The sports cars you can choose are: a Lamborghini Countach, a Ferrari Testarossa, a Porsche 911, a Lotus Esprit Turbo and a Chevrolet Corvette C4. You can even look at very detailed stats about each car before choosing one:


OK, I have to confess: I don’t understand half of these.

And although the inside of each car is different, they all drive more the less the same. As far as I know, I haven’t detected any difference between each individual car’s handling.

And the driving tries to be as realistic as possible, with a first person perspective behind the wheel (which was new at the time) and a manual gearbox. Yes, that’s right! Unlike most arcade racing games where the gear can be automatic, in Test Drive you have to change the gears yourself while accelerating. But be careful! If you rev up your engine too much, you end up breaking it (and the windshield too for some reason).

The game only has one course, the aforementioned mountain pass, with a cliff on the right and a sheer drop on the left. So, that’s all you see while driving, apart from the rest of the cars and the road itself.


Yup, this is pretty much what you’ll see in the entire game.

The game is divided in five stages and your objective is to avoid all the traffic and reach the gas stations at the end of each stage. Seems easy, right? Well, you have a time limit for each stage and you have to go beyond the speed limit to successfully end each stage. But the Highway Patrol is always on the lookout for speed infractions. Luckily, you have a radar detector in your top-left corner which will sound every time you pass a radar.

And then you have the option to either reduce your speed to avoid the radar (which might penalize you after you reach the gas station at the end of each level) or try to outrun the patrol cars. But if a patrol car overtakes you, you’ll end up with a speed ticket and lost time. Too many tickets and/or crashes and it’s game over. Also the faster you drive, the more points you earn at the end.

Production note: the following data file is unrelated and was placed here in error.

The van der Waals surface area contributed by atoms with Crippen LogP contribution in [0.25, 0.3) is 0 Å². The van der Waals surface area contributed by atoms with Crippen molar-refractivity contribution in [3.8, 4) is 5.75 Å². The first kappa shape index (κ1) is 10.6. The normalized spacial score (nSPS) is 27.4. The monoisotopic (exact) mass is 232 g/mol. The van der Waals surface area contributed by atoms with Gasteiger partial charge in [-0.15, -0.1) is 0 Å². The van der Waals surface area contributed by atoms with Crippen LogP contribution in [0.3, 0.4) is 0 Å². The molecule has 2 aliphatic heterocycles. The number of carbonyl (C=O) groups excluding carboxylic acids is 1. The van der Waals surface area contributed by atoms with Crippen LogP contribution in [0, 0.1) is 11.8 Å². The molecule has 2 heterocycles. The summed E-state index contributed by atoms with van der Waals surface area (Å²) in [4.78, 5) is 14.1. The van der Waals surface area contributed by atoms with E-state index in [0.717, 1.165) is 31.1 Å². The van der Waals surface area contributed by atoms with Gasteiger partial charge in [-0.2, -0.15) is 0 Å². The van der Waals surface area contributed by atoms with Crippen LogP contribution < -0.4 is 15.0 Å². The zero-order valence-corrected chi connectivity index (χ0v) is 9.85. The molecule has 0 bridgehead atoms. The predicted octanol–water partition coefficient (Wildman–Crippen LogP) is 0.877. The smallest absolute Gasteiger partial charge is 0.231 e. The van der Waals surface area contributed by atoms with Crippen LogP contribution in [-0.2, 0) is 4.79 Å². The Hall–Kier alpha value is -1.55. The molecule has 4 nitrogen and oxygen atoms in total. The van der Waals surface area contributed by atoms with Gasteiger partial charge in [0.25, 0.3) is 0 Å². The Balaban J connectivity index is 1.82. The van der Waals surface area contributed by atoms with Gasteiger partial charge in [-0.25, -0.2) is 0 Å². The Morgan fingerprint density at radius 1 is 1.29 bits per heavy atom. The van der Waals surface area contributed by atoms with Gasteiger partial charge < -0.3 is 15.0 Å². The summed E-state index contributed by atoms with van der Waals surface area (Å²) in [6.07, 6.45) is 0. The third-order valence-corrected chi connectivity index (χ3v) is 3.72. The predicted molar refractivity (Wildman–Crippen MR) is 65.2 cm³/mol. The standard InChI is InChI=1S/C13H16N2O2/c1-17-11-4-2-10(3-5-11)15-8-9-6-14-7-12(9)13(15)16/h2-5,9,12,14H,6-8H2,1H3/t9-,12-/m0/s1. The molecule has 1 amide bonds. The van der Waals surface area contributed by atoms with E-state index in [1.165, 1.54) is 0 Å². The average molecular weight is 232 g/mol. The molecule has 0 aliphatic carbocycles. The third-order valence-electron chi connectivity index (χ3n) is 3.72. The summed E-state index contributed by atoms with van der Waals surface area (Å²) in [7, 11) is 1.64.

How much gas does a Lamborghini consume?

Graphically speaking, the DOS version isn’t very colorful, despite using EGA graphics. The controls could be better. Sometimes they’re a bit unresponsive and other times, they’re overly sensitive. It’s possible to turn too much while in a curve or not turn enough while avoiding other cars. Using a gamepad is slightly better than the keyboard, however.

And apart from the title theme, which isn’t bad, there no more music in the game, so get used to hearing the engine’s sound while playing. Which gets grating really fast!


Not to be confused with that Marco!

But Test Drive was groundbreaking when released, because of the array of choice in cars and the behind-the-wheel POV, which were all new features at the time. It had an enormous success by being praised by critics and sold more than 100,000 copies. It solidified Accolade’s name in the computer game industry to the point of becoming synonymous with quality simulations.

And along with Sega’s OutRun, Test Drive would inspire other driving simulators like the Need for Speed series and The Crew, among many others.

Still, because of subsequent driving games that came after Test Drive, it was quickly surpassed by its own sequels and other driving games.


If you want to experience the grand-daddy of all computer driving games, then go here to play it in your own browser. It even received a fan-made remake by Anton Gerdelen here, based on the CGA version.

Lastly, some parts of the Rocky Pass course in Need for Speed 3: Hot Pursuit were inspired by Test Drive’s course as a homage.

So, there it is. Did you enjoy this review? If so, like and comment below. Next week, we’ll take a look at a title among many, many others in a very big franchise that began outside the videogame realm and defined a very popular genre. Till then, put the pedal to the metal and keep on playing!